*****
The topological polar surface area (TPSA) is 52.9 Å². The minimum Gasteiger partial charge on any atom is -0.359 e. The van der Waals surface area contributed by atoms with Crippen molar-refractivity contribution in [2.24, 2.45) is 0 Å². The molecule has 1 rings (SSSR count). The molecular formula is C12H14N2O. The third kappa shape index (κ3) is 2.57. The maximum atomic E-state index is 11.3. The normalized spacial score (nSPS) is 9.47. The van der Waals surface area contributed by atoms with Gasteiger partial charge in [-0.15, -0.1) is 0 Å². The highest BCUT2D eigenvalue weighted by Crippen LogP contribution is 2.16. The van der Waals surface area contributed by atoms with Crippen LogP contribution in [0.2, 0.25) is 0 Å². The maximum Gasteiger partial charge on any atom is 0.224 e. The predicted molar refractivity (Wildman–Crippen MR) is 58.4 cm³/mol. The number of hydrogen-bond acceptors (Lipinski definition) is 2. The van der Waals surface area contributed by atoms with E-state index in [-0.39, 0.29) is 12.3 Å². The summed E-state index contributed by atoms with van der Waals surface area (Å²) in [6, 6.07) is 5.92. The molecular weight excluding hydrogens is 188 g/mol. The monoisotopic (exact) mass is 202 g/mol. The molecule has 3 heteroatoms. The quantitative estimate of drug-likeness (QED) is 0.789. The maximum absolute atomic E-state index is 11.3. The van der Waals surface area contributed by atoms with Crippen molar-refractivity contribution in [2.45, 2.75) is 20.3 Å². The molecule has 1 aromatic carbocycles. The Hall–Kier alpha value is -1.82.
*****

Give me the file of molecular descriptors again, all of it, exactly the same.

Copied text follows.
The topological polar surface area (TPSA) is 52.9 Å². The minimum Gasteiger partial charge on any atom is -0.359 e. The van der Waals surface area contributed by atoms with Crippen molar-refractivity contribution in [2.24, 2.45) is 0 Å². The molecule has 1 rings (SSSR count). The molecular formula is C12H14N2O. The third kappa shape index (κ3) is 2.57. The maximum atomic E-state index is 11.3. The normalized spacial score (nSPS) is 9.47. The van der Waals surface area contributed by atoms with Gasteiger partial charge in [-0.15, -0.1) is 0 Å². The highest BCUT2D eigenvalue weighted by Crippen LogP contribution is 2.16. The van der Waals surface area contributed by atoms with Crippen LogP contribution in [0.2, 0.25) is 0 Å². The maximum Gasteiger partial charge on any atom is 0.224 e. The predicted molar refractivity (Wildman–Crippen MR) is 58.4 cm³/mol. The number of hydrogen-bond acceptors (Lipinski definition) is 2. The van der Waals surface area contributed by atoms with E-state index in [-0.39, 0.29) is 12.3 Å². The summed E-state index contributed by atoms with van der Waals surface area (Å²) in [6, 6.07) is 5.92. The molecular weight excluding hydrogens is 188 g/mol. The monoisotopic (exact) mass is 202 g/mol. The molecule has 3 heteroatoms. The quantitative estimate of drug-likeness (QED) is 0.789. The maximum absolute atomic E-state index is 11.3. The van der Waals surface area contributed by atoms with Crippen molar-refractivity contribution in [2.45, 2.75) is 20.3 Å². The molecule has 1 aromatic carbocycles. The Hall–Kier alpha value is -1.82.